Praise for Threed, This Road Not Damascus
I love the large of the all-embracing voice in Tamara J. Madison's work, its re-making of history, its daring, convincing belief in the spell of language that transforms, that enchants us into just beings.
I love the myth-making, and the imaginative sweep of this work.
I so love Tamara J. Madison's relentless pursuit of truth, how she shows us the possibility of honorable witness.
How important it is, that possibility, especially in our dishonorable time.
I love the music most of all, its litany, its gorgeous unfolding. This is a remarkable debut.
--Ilya Kaminsky, author of Deaf Republic and Dancing In Odessa
Tamara J. Madison gives us a story “between mantra, mojo, conjure” of women, women primordial. The telling is lush and pure. The power of the poetry in Threed, This Road Not Damascus comes from her miracle of inventing—the poems are what they are about.
--Carol Frost, author of Entwined: Three Lyric Sequences and Honeycomb: Poems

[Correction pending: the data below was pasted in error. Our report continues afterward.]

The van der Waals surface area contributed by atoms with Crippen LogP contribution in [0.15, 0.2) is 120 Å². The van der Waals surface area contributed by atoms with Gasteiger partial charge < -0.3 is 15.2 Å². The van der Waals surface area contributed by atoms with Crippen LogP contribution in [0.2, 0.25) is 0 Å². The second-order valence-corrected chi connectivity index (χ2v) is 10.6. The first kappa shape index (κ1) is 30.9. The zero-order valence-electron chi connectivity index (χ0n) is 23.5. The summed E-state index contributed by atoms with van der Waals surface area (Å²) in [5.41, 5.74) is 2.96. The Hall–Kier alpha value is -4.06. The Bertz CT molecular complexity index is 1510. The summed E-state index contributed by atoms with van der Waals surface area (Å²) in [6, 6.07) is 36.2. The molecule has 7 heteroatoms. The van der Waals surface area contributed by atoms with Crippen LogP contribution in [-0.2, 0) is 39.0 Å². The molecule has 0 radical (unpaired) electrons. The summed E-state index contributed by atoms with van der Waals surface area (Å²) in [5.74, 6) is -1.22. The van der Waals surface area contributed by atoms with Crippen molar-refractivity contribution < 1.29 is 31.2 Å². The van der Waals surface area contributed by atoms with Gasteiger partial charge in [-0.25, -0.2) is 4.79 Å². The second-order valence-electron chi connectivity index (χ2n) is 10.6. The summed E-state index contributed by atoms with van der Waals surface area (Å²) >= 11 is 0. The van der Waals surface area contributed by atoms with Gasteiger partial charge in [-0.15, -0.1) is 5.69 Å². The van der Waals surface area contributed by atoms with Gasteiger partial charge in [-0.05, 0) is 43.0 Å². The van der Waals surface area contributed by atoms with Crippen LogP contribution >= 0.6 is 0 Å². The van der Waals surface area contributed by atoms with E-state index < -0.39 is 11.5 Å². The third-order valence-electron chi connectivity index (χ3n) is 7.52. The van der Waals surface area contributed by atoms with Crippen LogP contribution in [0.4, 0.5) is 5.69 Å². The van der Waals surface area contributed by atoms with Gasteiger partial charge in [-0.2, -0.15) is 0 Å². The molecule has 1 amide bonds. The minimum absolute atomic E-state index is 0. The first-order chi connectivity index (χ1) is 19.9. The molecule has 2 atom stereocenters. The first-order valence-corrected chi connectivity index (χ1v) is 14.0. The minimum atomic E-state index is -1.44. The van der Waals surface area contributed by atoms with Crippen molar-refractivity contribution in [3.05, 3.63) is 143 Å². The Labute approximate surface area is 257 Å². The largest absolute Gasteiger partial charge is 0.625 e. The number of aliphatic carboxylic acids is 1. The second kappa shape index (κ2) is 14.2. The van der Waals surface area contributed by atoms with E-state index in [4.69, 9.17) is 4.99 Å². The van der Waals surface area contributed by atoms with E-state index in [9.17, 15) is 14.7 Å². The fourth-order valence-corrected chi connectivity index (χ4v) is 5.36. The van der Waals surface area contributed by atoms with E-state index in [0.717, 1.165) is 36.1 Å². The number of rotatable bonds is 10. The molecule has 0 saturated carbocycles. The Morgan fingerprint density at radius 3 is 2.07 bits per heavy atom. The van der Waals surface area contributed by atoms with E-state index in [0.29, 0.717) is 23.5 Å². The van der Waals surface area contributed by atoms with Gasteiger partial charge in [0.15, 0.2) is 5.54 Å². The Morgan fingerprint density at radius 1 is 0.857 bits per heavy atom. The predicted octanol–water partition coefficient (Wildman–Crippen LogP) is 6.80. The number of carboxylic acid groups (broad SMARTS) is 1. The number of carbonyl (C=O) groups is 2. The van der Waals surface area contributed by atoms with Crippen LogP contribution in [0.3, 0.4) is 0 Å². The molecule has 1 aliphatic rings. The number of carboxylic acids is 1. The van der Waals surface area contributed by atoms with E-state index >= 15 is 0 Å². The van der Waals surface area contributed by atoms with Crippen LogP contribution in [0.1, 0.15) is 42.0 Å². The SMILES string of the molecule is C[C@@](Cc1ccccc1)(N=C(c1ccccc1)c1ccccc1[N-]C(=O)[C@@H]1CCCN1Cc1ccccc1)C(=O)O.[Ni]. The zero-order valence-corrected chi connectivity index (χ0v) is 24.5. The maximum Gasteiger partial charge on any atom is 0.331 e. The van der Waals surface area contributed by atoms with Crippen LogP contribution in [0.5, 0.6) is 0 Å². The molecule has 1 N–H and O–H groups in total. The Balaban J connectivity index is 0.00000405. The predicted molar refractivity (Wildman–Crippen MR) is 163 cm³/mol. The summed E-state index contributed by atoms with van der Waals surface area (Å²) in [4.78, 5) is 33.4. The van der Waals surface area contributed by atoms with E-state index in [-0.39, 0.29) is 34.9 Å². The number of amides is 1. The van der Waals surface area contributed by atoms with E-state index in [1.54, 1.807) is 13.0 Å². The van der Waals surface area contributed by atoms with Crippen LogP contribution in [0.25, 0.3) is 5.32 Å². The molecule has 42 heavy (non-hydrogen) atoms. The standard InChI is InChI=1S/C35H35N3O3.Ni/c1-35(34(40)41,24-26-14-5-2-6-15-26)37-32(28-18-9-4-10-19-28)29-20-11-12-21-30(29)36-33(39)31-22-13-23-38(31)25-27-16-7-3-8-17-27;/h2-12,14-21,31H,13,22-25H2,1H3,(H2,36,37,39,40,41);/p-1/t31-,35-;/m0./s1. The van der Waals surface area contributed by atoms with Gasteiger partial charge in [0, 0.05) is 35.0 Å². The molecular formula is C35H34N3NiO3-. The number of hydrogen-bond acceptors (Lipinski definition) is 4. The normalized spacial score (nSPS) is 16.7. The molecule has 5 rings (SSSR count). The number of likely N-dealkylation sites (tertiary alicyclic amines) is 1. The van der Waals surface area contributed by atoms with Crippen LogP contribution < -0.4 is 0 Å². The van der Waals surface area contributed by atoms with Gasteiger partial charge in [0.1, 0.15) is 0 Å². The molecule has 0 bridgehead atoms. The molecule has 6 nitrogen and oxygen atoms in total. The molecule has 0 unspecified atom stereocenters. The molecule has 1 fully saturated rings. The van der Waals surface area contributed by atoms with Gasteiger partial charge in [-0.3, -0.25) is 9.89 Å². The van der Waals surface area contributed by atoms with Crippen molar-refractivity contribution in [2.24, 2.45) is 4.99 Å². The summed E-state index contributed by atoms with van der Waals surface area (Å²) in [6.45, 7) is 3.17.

Threed, This Road Not Damascus, which takes its name from The Three-Breasted Woman and serves as muse for the poet, Tamara J. Madison, functions through multiplicity of voice, drawing on the innate strength Black women have long had to exhibit/endure, often in silence within patriarchal structures. Madison commits to the dangerous but beautiful task of poeting, which is often an insurrection against the dominate narrative for the sake of a more inclusive narrative. These poems ring with a level of craft and precision that creates an inner and outer lyric but are also deft in execution and redefinition regarding the role of the Black woman. In reading Threed, This Road Not Damascus, it is my hope that you, Dear Reader, will absorb these poems with great care and be consumed by the electricity of language, enlightened into a new understanding of Black womanhood.
--Randall Horton, author of Pitch Dark Anarchy and Hook: A Memoir